Metro-East News

Marion County judge picked to preside over Duebbert criminal case

Judge Michael McHaney, left, speaks at a swearing-in ceremony for judges in 2010.
Judge Michael McHaney, left, speaks at a swearing-in ceremony for judges in 2010.

A Marion County judge will preside over the case of St. Clair County Circuit Judge Ron Duebbert, who is facing felony charges of intimidation and criminal sexual abuse, and misdemeanor counts of solicitation of a sex act and battery.

Circuit Judge Michael McHaney was selected to hear the case.

McHaney serves in the Fourth Judicial Circuit, which covers Christian, Clay, Clinton, Effingham, Fayette, Jasper, Marion, Montgomery and Shelby counties.

Duebbert was charged earlier this month following a former client’s allegation that Duebbert grabbed the man’s genitals and offered to reduce a legal fee by $100 if the man would perform a sex act on him, according to court documents filed with the St. Clair County Circuit Clerk.

At the time of the charge, St. Clair County Chief Judge Andrew Gleeson said a judge outside the five-county 20th Judicial Circuit would be brought in to hear the charges against the 55-year-old Duebbert.

The felony charge of intimidation brought by special prosecutors from the State Appellate Prosecutor’s Office office alleges that on Nov. 22, 2016, Duebbert “committed the offense of intimidation” against his client when he “communicated a threat to expose the victim to hatred, contempt or ridicule ... to ensure that the victim would never tell anyone” that Duebbert allegedly offered to reduce his legal fee in return for oral sex.

The sex charge stated that Duebbert “knowingly committed an act of sexual conduct” in that he reached into the man’s shorts and “touched the victim’s penis through the victim’s underwear for the purpose of sexual arousal or gratification.”

The misdemeanor counts allege that Duebbert committed battery in that he “made physical contact in an insulting or provoking nature” with the man and committed the offense of “solicitation of a sexual act,” by offering to “knock $100 off his legal bill if the man would perform an act of oral sex on the judge.”

Duebbert was ordered to appear in court Dec. 1 to answer the charges.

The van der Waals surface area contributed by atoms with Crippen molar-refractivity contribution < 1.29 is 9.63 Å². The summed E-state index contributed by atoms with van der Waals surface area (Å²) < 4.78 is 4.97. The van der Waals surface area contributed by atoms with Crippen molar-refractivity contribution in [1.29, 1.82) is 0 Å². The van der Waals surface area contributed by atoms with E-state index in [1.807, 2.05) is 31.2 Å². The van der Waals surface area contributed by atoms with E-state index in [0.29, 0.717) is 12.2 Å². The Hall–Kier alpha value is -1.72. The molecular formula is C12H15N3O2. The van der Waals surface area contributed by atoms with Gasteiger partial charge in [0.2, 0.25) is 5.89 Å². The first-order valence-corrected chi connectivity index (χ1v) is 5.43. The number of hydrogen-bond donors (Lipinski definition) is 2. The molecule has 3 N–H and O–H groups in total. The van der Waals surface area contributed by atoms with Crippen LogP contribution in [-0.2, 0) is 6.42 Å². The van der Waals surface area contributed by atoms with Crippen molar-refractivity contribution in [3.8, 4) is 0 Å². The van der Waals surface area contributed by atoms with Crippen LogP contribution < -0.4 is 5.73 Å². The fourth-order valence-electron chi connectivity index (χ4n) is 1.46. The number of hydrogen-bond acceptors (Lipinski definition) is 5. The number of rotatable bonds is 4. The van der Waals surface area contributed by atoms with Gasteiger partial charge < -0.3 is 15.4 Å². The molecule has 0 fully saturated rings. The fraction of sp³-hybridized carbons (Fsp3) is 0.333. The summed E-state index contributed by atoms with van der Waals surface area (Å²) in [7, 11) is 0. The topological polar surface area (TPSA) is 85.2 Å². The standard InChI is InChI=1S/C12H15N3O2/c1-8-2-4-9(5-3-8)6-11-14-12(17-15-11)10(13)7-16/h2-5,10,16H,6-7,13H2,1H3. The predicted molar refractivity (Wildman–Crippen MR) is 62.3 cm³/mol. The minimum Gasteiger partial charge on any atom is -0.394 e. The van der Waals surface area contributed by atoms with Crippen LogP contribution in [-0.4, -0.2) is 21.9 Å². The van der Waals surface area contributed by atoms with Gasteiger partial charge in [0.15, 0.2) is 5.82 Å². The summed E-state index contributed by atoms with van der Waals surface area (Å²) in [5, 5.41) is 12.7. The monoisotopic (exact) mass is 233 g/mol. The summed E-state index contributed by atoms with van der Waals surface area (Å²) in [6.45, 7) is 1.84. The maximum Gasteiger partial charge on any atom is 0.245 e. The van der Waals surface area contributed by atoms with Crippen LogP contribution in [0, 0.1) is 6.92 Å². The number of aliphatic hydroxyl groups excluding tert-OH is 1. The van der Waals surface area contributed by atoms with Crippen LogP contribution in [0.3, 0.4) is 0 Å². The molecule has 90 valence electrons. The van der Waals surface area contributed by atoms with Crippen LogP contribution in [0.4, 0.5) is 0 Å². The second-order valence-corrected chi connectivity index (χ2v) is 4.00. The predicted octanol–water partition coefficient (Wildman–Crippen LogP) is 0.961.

The special prosecutors, David Robinson and Lorinda Lampkin, could not be reached for comment. Illinois Supreme Court regulations limit what any prosecutor can publicly comment on during a prosecution. Both prosecutors were already working on a request brought by the Major Case Squad of Greater St. Louis for possible charges of obstructing justice against Duebbert. Those charges have not been filed.

The request by the Major Case Squad detectives involved the Dec. 30 shooting death of Carl Silas, of Belleville, whom police alleged was killed by David Fields, 20, Duebbert’s former roommate. Duebbert’s cell phone records, obtained by police though a search warrant, found that the judge and Fields exchanged nine text messages on Dec. 29, the day before Silas was killed.

In 1999, Duebbert was charged with misdemeanor battery on a complaint from an 18-year-old man that Duebbert had fondled him. According to News-Democrat reporting, the young man was in the courthouse facing a burglary charge when he allegedly was fondled. Records of the case no longer appear in online county legal records and may have been removed because all records of the case were expunged by judicial order.

McHaney has been a member of the bar since 1982, according to the Illinois Attorney Registration and Disciplinary Commission. He previously worked as a public defender. McHaney wrote a letter of support for a woman convicted of murdering her husband who sought clemency. McHaney wrote that it was the second murder trial he ever defended and admitted that he botched the trial and that it haunted him.

“By 1986, when I was assigned as an assistant public defender to represent defendant Peggy Jo Jackson, I had tried only one other murder case,” McHaney wrote. “Based on my inexperience at the time, I had no business trying this case myself.”

Jackson’s murder conviction was commuted in 2013. She was released from prison and relocated to South Carolina.

In 2012, McHaney and his wife, Marion County Democratic Party Chairwoman Laura Broviac, once picked up movie director John Waters, who was hitchhiking in Kansas.